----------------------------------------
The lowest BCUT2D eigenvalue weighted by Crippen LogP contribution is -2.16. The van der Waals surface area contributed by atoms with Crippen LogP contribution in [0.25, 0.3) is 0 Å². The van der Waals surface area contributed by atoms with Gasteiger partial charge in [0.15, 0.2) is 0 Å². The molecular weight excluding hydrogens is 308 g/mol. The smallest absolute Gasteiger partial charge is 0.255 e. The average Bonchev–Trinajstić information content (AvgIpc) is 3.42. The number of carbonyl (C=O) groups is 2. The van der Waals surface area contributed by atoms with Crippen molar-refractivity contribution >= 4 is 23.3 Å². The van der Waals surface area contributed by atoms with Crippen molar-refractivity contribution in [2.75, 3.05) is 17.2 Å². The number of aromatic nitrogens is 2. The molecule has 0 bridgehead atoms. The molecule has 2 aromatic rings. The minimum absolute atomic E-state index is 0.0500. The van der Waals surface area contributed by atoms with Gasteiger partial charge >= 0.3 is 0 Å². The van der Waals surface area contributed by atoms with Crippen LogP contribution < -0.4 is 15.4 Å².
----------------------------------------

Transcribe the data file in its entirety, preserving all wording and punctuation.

The lowest BCUT2D eigenvalue weighted by Crippen LogP contribution is -2.16. The van der Waals surface area contributed by atoms with Crippen LogP contribution in [0.25, 0.3) is 0 Å². The van der Waals surface area contributed by atoms with Gasteiger partial charge in [0.15, 0.2) is 0 Å². The molecular weight excluding hydrogens is 308 g/mol. The smallest absolute Gasteiger partial charge is 0.255 e. The average Bonchev–Trinajstić information content (AvgIpc) is 3.42. The number of carbonyl (C=O) groups is 2. The van der Waals surface area contributed by atoms with Crippen molar-refractivity contribution >= 4 is 23.3 Å². The van der Waals surface area contributed by atoms with Crippen molar-refractivity contribution in [2.75, 3.05) is 17.2 Å². The number of aromatic nitrogens is 2. The molecule has 0 bridgehead atoms. The molecule has 2 aromatic rings. The minimum absolute atomic E-state index is 0.0500. The van der Waals surface area contributed by atoms with Gasteiger partial charge >= 0.3 is 0 Å². The van der Waals surface area contributed by atoms with Crippen LogP contribution < -0.4 is 15.4 Å².